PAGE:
'Sterilize' the area of asbestos when finished.

'Sterilize' the area of asbestos when finished.


f – Properly dispose of the material. Improper disposal is illegal, so do not do this yourself.

g – When finished with the removal, clean ceilings, walls, floors – any surfaces – with damp or wet sponges rags or mops, and the air with a HEPA vacuum. There should be no dust or debris left when they are done.

h – Before departing, workers should put all disposable cleaning materials and equipment, including the clothing in which they worked, into heavy, leak proof, sealed plastic bags labeled with appropriate hazard warnings. They must dispose of the

4 – After this job is complete, get assurance in writing from your contractor that all of the proper and legally required procedures have been followed, and expect a Clean Air Certificate, ensuring that the air in your home is safe to breathe..

5 – As we said above, you may also have an inspector, possibly your initial one, re-inspect to ensure that the work was done properly.

 
 

…and someone suggested I put concrete patch down. I would like to try a basement epoxy kit like Rust-Oleum makes, but not sure if it would stick to tile. I’m trying to do this as inexpensive and easily as possible, so any suggestions/tips are greatly appreciated!

 
Unless you have to remove your flooring (see above), the best advice usually is to put a new floor over the old one, and/or to ‘seal’ it. These allow for little to no agitation, and can safely encapsulate the offending material. You could lay down a subfloor, a functional underlayment, made of 1/4 inch plywood or some backerboard material to isolate it before installing a new floor.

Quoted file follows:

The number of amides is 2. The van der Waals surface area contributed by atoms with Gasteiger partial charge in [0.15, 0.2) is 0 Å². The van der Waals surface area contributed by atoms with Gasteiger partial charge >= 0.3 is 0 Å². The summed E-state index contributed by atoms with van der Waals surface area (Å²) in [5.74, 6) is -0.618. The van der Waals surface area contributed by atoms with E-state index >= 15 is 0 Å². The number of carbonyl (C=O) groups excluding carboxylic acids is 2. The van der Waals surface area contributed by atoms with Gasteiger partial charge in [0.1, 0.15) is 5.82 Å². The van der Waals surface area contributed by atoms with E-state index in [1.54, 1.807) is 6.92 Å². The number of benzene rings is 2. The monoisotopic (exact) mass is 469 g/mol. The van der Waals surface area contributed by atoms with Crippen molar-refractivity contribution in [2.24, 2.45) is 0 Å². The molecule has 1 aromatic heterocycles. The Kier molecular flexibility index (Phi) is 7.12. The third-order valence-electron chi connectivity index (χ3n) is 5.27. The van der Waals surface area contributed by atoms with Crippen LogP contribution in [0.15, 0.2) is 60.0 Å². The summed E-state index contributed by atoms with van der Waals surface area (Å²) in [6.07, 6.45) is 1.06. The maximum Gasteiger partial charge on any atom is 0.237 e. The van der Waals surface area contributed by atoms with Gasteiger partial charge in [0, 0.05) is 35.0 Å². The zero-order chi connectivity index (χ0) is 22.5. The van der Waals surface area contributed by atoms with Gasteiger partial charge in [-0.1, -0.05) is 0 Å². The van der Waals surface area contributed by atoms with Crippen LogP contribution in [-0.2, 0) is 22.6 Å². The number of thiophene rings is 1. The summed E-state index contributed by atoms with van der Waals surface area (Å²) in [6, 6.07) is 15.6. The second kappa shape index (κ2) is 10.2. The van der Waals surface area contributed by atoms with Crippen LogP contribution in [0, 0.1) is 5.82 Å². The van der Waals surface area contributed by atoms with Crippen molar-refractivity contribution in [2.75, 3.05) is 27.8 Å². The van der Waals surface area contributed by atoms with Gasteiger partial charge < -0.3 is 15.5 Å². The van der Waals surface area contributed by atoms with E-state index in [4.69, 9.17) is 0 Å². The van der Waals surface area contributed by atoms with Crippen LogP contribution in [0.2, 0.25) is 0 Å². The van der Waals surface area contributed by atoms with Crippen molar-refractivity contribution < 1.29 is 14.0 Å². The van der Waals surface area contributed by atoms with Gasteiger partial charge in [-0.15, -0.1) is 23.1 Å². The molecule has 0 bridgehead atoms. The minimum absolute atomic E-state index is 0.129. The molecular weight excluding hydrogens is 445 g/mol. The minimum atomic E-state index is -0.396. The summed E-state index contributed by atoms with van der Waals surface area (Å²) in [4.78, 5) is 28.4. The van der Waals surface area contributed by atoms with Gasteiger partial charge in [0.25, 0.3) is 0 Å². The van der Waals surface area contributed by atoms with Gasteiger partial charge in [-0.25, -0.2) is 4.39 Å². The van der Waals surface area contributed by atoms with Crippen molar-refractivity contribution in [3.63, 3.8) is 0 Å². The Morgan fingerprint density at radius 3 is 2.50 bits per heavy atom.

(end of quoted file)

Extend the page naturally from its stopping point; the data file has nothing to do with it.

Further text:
As far as concrete patching, the best thing I can find about this (we do not handle concrete, you see) is that concrete patching is used to patch cracks, chips, dents, etc. in slabs of concrete, but not to fill in or level out other floor materials. When I looked up the documentation on a particular brand of concrete patch and it said on its first page, under the heading Limitations, “Do not install over substrates containing asbestos.”

There is a material called Self Leveling Compound. Its primary use is to level off floors that are not perfectly level before a new floor is installed, but if the manufacturer allows it for this purpose, it could help here as well. It would be poured right over the tiles. This issue would be with any high areas. These compounds have limits on how much you should pour down (how deep you can go), and you do not want to be left with high spots of the vinyl, which one might normally want to grind down. That you do not want.

Sealing the floor would involve coating the flooring with a sealant so the fibers cannot be released. Even this should be done only by a well trained professional.
 
 

Resources

For the booklet “Recommended Work Practices for Removal of Resilient Floor Coverings”

Resilient Floor Covering Institute
401 E. Jeffereon St.